IN this paper the determination of dilution of crankcase oil from Diesel engines is discussed from the standpoint of a large operator of oil-engined vehicles.

High-speed oil engines may be divided into two classes, viz. those which give rise to little or no dilution and those in which dilution gradually increases, eventually reaching very high proportions. There is considerable evidence that with either class of engine, dilution does not exhibit seasonal variation. In the case of the "non-diluting" types of engines, viscosity increase will determine when the oil must be changed; in the other class, dilution will be the determining factor.

A fundamental difficulty with crankcase oil from either class of engine (but particularly the "non-diluting" type) is that the diluent is of high boiling range and overlaps the lower fractions of the lubricating oil. A survey of methods which might be employed to determine dilution leads to the conclusion that only those based on vacuum or steam distillation are practicable. The first mentioned is rejected as unsuitable for routine purposes, the necessary apparatus being much too complicated. The objections to a steam distillation method are frankly admitted, but are regarded as counterbalanced by comparative simplicity and reasonable rapidity, whilst the degree of accuracy attainable is certainly sufficient for all practical purposes.

The standard A.S.T.M.Dilution A.S.T.M. Dilution Trap Method is shown to be inapplicable, but a suggestion is put forward that the principle might be retained were it possible to substitute a suitable highboiling liquid for the water normally employed.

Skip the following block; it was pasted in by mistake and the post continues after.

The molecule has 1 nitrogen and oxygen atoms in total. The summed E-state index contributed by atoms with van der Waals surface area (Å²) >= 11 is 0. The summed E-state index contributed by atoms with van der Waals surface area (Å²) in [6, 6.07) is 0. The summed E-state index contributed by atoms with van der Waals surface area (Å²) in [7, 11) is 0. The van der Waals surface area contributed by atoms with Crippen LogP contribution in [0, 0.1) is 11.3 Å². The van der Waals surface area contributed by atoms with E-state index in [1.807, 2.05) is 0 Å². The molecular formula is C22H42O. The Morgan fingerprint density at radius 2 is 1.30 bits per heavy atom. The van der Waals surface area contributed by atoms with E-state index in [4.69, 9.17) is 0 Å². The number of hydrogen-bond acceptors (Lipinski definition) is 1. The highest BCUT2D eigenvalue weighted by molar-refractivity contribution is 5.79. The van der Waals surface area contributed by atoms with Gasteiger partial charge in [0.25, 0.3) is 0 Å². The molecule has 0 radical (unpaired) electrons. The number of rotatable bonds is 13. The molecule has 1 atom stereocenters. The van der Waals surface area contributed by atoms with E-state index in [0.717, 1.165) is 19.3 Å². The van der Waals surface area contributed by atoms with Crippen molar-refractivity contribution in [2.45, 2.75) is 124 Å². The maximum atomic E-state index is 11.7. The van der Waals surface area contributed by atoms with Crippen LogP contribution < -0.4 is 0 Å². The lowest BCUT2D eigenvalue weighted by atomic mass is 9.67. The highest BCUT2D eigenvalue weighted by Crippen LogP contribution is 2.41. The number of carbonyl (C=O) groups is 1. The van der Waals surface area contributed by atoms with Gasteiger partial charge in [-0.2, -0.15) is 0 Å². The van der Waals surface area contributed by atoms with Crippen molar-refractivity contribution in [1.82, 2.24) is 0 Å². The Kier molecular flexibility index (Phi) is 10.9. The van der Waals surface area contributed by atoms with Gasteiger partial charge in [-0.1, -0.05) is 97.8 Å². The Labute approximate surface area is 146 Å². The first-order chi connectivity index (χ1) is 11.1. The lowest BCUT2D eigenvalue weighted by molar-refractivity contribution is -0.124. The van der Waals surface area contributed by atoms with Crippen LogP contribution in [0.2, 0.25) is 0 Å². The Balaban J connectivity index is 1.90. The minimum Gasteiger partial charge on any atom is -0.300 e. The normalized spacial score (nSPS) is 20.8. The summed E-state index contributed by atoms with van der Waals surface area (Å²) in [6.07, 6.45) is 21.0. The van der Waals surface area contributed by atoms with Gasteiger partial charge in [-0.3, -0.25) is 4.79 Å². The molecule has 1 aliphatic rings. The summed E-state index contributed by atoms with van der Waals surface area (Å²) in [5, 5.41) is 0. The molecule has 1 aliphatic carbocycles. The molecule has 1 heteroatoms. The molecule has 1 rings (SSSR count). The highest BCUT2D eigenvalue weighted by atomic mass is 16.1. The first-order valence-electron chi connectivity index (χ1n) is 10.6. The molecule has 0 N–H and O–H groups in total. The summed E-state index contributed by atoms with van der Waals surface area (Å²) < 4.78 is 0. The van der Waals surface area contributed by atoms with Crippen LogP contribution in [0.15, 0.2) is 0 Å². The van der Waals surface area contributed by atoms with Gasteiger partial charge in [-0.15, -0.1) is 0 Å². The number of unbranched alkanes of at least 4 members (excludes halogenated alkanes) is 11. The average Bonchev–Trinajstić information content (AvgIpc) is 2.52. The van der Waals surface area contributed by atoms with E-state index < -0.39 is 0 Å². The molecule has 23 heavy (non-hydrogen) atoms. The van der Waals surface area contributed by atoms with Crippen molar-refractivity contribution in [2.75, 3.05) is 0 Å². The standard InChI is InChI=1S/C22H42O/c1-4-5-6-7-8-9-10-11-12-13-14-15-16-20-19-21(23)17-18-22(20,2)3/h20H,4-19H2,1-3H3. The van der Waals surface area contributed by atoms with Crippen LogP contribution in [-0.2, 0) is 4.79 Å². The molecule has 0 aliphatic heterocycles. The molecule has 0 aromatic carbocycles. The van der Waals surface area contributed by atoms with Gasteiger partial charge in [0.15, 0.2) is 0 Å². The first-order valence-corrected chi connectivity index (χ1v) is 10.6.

A method which has been worked out for routine determinations, where both unused lubricating oil and fuel are known factors, is as follows 100 ml. crankcase oil is steam distilled at 210 C.Volume of oil distillate recovered with 200 ml. of water is recorded and converted to dilution by reference to a graph or by formula derived therefrom. Time for complete determination-46 mina. The graph was prepared by employing the method on known mixtures of lubricating oil and fuel, the relationship between oil distillate and dilution following a straight-line law up to at least 50% dilution. The "blank" of the lubricating oil (i.e. oil distillate at no dilution) is an important factor, but for a par ticular oil is allowed for in the graph or formula. Where it is not desired to construct a graph, the same method may be employed, but 400. ml. of water must be recovered. A determination is carried out on the unused oil and then on the crank case oil itself, dilution (D) being calculated by the formula 17 - bD _100b X 100, where d is volume oil distillate from crank case oil and b is volume oil, distillate (" blank ") from unused oil.

It is shown that the "blank" varies with different oils, and whilst an average "

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